Restoring family links

Ongoing conflicts in the Democratic Republic of the Congo, Somalia and elsewhere in Africa continue to force people to seek refuge in the region. Around 25,000 refugees are registered in Botswana, Malawi, Namibia and Zimbabwe, a figure that represents only a small part of the total, as refugees in urban centres are not accounted for.

Because many displaced people have lost contact with their families, the ICRC and National Red Cross Societies within the region are helping them to trace, restore and maintain contact with their relatives wherever possible.

Refugees in Botswana, Malawi, Namibia and Zimbabwe have exchanged over 1,200 Red Cross messages (containing brief family news) with their relatives so far this year.

Strengthening the capacities of National Red Cross Societies

In 2010, the ICRC has continued to support the five National Societies covered by its regional delegation (Botswana, Malawi, Namibia, Zambia and Zimbabwe) with their tracing, disaster preparedness and response activities, and with their efforts to promote basic humanitarian principles. In addition to funding, this support has consisted of:

  • a seminar on restoring family links organized for the nine National Red Cross Societies covered by the ICRC regional delegations in Harare and Pretoria;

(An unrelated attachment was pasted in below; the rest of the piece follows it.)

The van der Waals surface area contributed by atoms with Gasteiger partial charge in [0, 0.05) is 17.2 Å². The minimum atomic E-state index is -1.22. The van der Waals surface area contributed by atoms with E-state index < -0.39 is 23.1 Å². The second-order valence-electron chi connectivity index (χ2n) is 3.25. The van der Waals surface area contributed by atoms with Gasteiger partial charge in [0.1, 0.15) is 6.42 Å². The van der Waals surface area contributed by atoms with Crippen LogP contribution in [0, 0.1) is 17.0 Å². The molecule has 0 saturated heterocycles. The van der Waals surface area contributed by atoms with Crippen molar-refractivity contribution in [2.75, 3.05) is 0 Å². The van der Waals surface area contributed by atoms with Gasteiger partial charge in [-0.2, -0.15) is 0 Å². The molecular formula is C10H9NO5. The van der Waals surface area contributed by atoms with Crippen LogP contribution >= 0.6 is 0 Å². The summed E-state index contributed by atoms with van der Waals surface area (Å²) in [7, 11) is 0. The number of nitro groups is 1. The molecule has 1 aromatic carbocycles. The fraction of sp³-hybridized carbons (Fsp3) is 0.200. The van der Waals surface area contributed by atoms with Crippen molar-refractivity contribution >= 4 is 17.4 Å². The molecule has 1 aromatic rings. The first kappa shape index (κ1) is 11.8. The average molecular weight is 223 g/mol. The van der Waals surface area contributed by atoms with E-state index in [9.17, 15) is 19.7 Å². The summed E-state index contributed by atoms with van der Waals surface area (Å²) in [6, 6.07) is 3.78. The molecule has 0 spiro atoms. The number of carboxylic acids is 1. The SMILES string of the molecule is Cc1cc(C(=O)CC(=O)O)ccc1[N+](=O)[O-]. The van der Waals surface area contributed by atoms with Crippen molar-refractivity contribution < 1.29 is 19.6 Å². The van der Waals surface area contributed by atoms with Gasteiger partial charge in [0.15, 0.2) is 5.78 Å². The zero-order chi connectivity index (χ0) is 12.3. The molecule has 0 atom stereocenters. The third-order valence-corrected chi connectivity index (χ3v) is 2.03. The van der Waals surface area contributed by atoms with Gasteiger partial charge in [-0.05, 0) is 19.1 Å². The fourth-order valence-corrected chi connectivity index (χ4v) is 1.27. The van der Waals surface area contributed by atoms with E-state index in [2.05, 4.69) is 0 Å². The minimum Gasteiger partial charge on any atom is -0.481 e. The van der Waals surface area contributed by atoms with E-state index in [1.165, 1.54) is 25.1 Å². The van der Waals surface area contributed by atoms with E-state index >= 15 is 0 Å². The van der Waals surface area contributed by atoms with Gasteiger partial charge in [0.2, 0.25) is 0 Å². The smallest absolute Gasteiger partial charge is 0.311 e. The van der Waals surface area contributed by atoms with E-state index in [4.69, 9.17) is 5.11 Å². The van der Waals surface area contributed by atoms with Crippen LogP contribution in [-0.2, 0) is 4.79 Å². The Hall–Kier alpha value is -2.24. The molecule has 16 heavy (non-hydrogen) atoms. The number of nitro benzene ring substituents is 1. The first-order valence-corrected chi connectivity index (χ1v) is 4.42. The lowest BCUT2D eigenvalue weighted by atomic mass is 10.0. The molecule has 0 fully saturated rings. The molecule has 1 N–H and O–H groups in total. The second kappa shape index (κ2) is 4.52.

• contingency planning carried out by the Zimbabwe Red Cross for a possible return of Zimbabwean refugees in South Africa fleeing xenophobic violence;
  • seminars organized for newly elected members of the National Red Cross Society boards in Botswana and Namibia.

Promoting international humanitarian law

The ICRC continues to spread knowledge of and promote respect for international humanitarian law among public authorities, armed forces personnel and students. This year it has:

  • held information sessions on international humanitarian law for nearly 300 officers from Malawi, Namibia and Zimbabwe;
  • taken part in peace-keeping courses in Malawi, Zambia and Zimbabwe, where participants were advised on the role of the ICRC and international humanitarian law in peace-support operations
  • organized sessions for members of inter-ministerial committees on international humanitarian law in Botswana, Zambia and Zimbabwe to help them to ratify instruments of international humanitarian law and incorporate their provisions into national law;
  • cooperated with the Zimbabwe defence in the training of trainers in international humanitarian law.

Photos

Zimbabwe. The Nurse in Charge at Masvingo Remand Prison explains to a malnourished prisoner the treatment he will have to follow until he recovers. 

Masvingo, Zimbabwe. The Nurse in Charge at Masvingo Remand Prison explains to a malnourished prisoner the treatment he will have to follow until he recovers.
© ICRC / O. Moeckli

Zimbabwe. A prisoner weighs vegetables before they are brought to the kitchen for cooking.  

Masvingo, Zimbabwe. A prisoner weighs vegetables before they are brought to the kitchen for cooking.
© ICRC / O. Moeckli

Zimbabwe. The Rations Officer at Masvingo prison checks that the quantities of food sent to the kitchen correspond to the total rations needed by the prisoners.  

Masvingo, Zimbabwe. The Rations Officer at Masvingo prison checks that the quantities of food sent to the kitchen correspond to the total rations needed by the prisoners.
© ICRC / O. Moeckli

Masvingo, Zimbabwe. A prisoner receives a visit from his wife.  

Masvingo, Zimbabwe. A prisoner receives a visit from his wife.
© ICRC / O. Moeckli